International accounting standards, referred to as International Financial Reporting Standards (IFRS), are set by the International Accounting Standards Board (IASB), a London-based independent body of the IFRS Foundation. Launched in 2001, IASB is the successor international standard setter to the International Accounting Standards Committee (IASC). IASB’s mission is to develop a single set of global accounting standards that require transparent and comparable information in general purpose financial statements.

Notably, IFRS, though issued by IASB, are adopted in various fashions in different countries. Some adopt IFRS directly, while others apply their own regime for adoption, such as adhering to a legislative or regulatory due process, which might result in the adoption of a standard as issued by the IASB or modified to accommodate a country’s particular needs.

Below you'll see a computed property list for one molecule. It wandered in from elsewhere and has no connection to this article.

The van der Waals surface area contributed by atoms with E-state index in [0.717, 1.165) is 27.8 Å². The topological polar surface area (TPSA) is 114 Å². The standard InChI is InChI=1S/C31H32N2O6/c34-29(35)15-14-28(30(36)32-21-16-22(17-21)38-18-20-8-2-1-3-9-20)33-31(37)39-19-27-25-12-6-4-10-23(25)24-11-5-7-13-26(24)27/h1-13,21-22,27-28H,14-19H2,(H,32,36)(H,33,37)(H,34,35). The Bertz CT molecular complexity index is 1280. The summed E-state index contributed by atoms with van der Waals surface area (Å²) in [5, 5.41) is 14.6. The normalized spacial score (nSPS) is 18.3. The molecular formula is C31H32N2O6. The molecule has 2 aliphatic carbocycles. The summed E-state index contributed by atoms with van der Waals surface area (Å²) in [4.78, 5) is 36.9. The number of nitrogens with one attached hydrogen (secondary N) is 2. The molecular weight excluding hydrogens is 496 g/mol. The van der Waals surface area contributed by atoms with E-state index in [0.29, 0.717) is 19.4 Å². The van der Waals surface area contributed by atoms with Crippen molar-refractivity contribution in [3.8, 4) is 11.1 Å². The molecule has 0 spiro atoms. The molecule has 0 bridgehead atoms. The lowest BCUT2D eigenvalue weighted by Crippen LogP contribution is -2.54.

The AICPA formally recognized IASB as an accounting body for purposes of establishing international financial accounting and reporting principles in 2008, removing a potential barrier and giving U.S. private companies and not-for-profit organizations the option to use IFRS as an alternative to U.S. GAAP. The SEC decided in 2007 to allow foreign companies that file with the agency, referred as foreign private issuers (FPIs), to report using IFRS without reconciling to

U.S. GAAP